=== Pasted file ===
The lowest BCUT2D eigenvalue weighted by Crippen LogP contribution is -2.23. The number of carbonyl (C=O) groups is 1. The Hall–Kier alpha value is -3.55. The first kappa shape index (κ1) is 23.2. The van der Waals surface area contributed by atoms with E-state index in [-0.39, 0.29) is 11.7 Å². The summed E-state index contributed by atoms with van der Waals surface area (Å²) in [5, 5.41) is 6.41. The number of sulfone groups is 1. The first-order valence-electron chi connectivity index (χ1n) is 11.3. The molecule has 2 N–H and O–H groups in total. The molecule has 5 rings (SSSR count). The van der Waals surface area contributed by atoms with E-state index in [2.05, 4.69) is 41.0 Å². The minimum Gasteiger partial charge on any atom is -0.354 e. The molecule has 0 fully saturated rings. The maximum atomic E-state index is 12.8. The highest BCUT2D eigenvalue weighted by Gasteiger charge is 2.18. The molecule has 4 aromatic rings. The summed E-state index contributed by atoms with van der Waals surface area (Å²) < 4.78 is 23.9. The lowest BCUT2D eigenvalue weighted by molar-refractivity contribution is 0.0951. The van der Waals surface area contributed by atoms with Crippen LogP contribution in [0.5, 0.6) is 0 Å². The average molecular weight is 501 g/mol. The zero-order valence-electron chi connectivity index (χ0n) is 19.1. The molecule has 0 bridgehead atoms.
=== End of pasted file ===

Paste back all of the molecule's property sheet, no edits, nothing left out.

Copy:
The lowest BCUT2D eigenvalue weighted by Crippen LogP contribution is -2.23. The number of carbonyl (C=O) groups is 1. The Hall–Kier alpha value is -3.55. The first kappa shape index (κ1) is 23.2. The van der Waals surface area contributed by atoms with E-state index in [-0.39, 0.29) is 11.7 Å². The summed E-state index contributed by atoms with van der Waals surface area (Å²) in [5, 5.41) is 6.41. The number of sulfone groups is 1. The first-order valence-electron chi connectivity index (χ1n) is 11.3. The molecule has 2 N–H and O–H groups in total. The molecule has 5 rings (SSSR count). The van der Waals surface area contributed by atoms with E-state index in [2.05, 4.69) is 41.0 Å². The minimum Gasteiger partial charge on any atom is -0.354 e. The molecule has 0 fully saturated rings. The maximum atomic E-state index is 12.8. The highest BCUT2D eigenvalue weighted by Gasteiger charge is 2.18. The molecule has 4 aromatic rings. The summed E-state index contributed by atoms with van der Waals surface area (Å²) < 4.78 is 23.9. The lowest BCUT2D eigenvalue weighted by molar-refractivity contribution is 0.0951. The van der Waals surface area contributed by atoms with Crippen LogP contribution in [0.5, 0.6) is 0 Å². The average molecular weight is 501 g/mol. The zero-order valence-electron chi connectivity index (χ0n) is 19.1. The molecule has 0 bridgehead atoms.